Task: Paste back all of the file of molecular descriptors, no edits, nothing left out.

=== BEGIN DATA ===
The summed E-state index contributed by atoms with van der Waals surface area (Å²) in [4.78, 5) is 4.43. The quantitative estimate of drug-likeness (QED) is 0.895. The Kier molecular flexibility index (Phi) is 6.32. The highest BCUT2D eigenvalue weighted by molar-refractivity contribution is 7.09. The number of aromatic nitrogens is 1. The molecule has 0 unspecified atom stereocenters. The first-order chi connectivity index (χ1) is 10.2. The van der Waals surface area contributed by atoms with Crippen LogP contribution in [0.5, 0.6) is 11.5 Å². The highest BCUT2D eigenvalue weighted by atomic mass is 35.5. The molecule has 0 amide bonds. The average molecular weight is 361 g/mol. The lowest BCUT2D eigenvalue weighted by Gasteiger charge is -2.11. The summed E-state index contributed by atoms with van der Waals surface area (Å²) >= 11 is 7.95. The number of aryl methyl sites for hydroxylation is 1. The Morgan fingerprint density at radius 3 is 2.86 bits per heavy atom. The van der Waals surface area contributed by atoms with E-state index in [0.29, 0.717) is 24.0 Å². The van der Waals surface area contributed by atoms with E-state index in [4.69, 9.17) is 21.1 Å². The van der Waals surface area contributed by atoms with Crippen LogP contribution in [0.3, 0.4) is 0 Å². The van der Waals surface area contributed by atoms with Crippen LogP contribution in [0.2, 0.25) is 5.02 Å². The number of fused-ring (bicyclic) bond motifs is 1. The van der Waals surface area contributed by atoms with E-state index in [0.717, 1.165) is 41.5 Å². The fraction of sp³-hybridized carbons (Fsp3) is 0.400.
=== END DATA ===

The summed E-state index contributed by atoms with van der Waals surface area (Å²) in [4.78, 5) is 4.43. The quantitative estimate of drug-likeness (QED) is 0.895. The Kier molecular flexibility index (Phi) is 6.32. The highest BCUT2D eigenvalue weighted by molar-refractivity contribution is 7.09. The number of aromatic nitrogens is 1. The molecule has 0 unspecified atom stereocenters. The first-order chi connectivity index (χ1) is 10.2. The van der Waals surface area contributed by atoms with Crippen LogP contribution in [0.5, 0.6) is 11.5 Å². The highest BCUT2D eigenvalue weighted by atomic mass is 35.5. The molecule has 0 amide bonds. The average molecular weight is 361 g/mol. The lowest BCUT2D eigenvalue weighted by Gasteiger charge is -2.11. The summed E-state index contributed by atoms with van der Waals surface area (Å²) >= 11 is 7.95. The number of aryl methyl sites for hydroxylation is 1. The Morgan fingerprint density at radius 3 is 2.86 bits per heavy atom. The van der Waals surface area contributed by atoms with E-state index in [0.29, 0.717) is 24.0 Å². The van der Waals surface area contributed by atoms with E-state index in [4.69, 9.17) is 21.1 Å². The van der Waals surface area contributed by atoms with Crippen LogP contribution in [0.3, 0.4) is 0 Å². The van der Waals surface area contributed by atoms with Crippen LogP contribution in [0.2, 0.25) is 5.02 Å². The number of fused-ring (bicyclic) bond motifs is 1. The van der Waals surface area contributed by atoms with E-state index in [0.717, 1.165) is 41.5 Å². The fraction of sp³-hybridized carbons (Fsp3) is 0.400.